Fossil fanatics and dinosaur devotees in Washington, D.C., will have to go elsewhere for their prehistoric proclivities when the Smithsonian National Museum of Natural History closes its popular “Dinosaur Hall” for a five-year, $48 million makeover in April.
The renovations, largely funded by a $35 million donation from billionaire and Republican Party donor David Koch, will include the uninstalling and disassembling of the current exhibits for analysis of their current conditions, as well as the introduction of Wankel T. rex to the museum, one of the most complete Tyrannosaurus rex skeletons in the world. The donation will help alleviate the museum’s reduced funds in light of the federal government’s budget cuts last year.
“Limited resources and staff are causing slower turnover of new projects and more outside contracting, our funding for temporary exhibitions has been cut and we are more reliant on grants and private fundraising,” Exhibits Director Siobhan Starrs wrote in an email. “When times are tight, we have to be strategic and creative about where we employ limited resources.”
William Hahn, Georgetown evolutionary processes professor and a former Smithsonian postdoctoral fellow, highlighted the conflict of interest and potential politics behind these funding issues.
“They’ve had a number of instances where the support would come from some corporate concern, and that can sometimes lead to conflict of interest, so you have to be careful about that,” Hahn said. “But also, some of them are very political in nature, so they need to be careful about that.”
The exhibit, a hallmark of the museum since its opening, has not been renovated in over 30 years. The renovation will include an update to the hall’s infrastructure, which has been in place since the museum’s opening in 1910.
“The museum is responsible for the care of the national collections, and many of these specimens require conservation if they are to remain on exhibition without degradation,” Starrs wrote.
Although Koch’s donation will give the museum an opportunity to update and improve the hall, the closure of the popular exhibit also brings its own set of problems.
“Closing a major exhibition hall, particularly one with charismatic specimens like dinosaurs, is never a decision made lightly,” Starrs wrote.
According to Hahn, however, the long-term benefits of renovation will outweigh the “Dinosaur Hall’s” temporary closure.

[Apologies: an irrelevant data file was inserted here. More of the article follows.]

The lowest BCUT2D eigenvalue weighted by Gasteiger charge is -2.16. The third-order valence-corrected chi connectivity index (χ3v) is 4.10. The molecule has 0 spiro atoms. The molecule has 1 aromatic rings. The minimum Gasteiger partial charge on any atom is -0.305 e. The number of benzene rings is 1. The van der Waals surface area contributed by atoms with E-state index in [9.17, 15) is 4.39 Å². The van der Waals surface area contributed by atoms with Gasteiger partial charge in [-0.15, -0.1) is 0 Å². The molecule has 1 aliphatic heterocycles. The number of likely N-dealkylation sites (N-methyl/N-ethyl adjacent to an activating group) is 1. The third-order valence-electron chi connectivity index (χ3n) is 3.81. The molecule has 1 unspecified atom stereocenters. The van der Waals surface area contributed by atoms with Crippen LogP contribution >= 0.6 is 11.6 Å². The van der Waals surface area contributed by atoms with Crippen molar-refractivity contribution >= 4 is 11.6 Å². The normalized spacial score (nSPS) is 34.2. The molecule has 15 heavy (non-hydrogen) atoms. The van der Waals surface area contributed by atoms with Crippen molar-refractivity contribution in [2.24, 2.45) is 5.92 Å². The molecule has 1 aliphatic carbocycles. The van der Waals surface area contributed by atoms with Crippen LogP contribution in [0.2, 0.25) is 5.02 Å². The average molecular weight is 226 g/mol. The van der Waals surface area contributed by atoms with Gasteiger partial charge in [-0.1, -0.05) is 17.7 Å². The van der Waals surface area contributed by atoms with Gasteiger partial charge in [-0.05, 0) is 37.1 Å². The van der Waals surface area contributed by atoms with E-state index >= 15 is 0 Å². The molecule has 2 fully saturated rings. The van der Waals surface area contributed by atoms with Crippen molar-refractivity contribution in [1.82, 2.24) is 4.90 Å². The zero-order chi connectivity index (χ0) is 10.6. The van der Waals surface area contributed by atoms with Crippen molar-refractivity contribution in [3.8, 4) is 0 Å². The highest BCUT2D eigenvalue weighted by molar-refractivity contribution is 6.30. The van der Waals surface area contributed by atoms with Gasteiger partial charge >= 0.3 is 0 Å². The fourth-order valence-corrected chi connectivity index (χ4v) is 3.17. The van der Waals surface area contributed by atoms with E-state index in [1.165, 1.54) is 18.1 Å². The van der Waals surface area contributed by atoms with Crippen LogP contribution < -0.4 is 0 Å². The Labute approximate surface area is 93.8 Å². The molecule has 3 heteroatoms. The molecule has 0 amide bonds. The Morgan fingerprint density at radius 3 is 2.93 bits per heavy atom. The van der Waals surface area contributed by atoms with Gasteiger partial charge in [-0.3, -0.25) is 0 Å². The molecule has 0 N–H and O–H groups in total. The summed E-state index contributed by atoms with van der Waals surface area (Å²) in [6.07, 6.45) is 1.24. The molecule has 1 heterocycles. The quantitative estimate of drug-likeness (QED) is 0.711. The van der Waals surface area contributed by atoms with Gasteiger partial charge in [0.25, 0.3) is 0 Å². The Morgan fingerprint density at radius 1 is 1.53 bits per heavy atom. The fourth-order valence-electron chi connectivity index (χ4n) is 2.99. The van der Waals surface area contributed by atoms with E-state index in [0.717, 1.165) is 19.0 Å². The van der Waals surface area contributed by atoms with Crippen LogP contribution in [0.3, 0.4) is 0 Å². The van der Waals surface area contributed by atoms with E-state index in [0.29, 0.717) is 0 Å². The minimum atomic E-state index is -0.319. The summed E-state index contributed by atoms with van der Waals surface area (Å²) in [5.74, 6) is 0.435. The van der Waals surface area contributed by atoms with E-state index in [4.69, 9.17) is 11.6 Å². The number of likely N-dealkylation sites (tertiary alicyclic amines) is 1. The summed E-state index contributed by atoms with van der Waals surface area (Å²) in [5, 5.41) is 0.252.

“The new hall will be at a higher level of quality for education and inspiration for decades,” Hahn said.
In addition, the renovations will help challenge the prevailing view of museums as static, allowing the exhibit to accommodate more recent research findings and to add more technology to the exhibitions. This reinvention, however, comes at the cost of denying a generation of children, young and old alike, the opportunity to experience the “Dinosaur Hall.”
“I think that dinosaurs are the one group of extinct organisms that really give a very vivid physical appeal to the imagination,” Hahn said. “They are large, they are complex and they range from the ferocious to the large and lumbering. They are so different from almost anything you could imagine today that they create this sense of wonder and curiosity.”
Georgetown molecular evolution professor Matthew Hamilton agreed.
“I think that viewing those types of mounted and rearticulated fossils brings that home in a very visceral way for an awful lot of people,” Hamilton said.
Sinead Schenk (COL ’17) expressed concern that the exhibit might lose its appeal for children when it reopens in 2019.
“Well, I’ve seen it multiple times, but I feel bad for the little kids who come to the Smithsonian wanting to see the dinosaurs, but now they won’t be able to for five years and at that point it probably won’t be as interesting to them,” Schenk said.
Students also expressed concern over the preservation of the actual fossils, which need to be cleaned and analyzed after years of exposure while on display.
“I think it’s important to preserve what we have so we can continue to educate future generations,” Sven Beer (MSB ’15) said.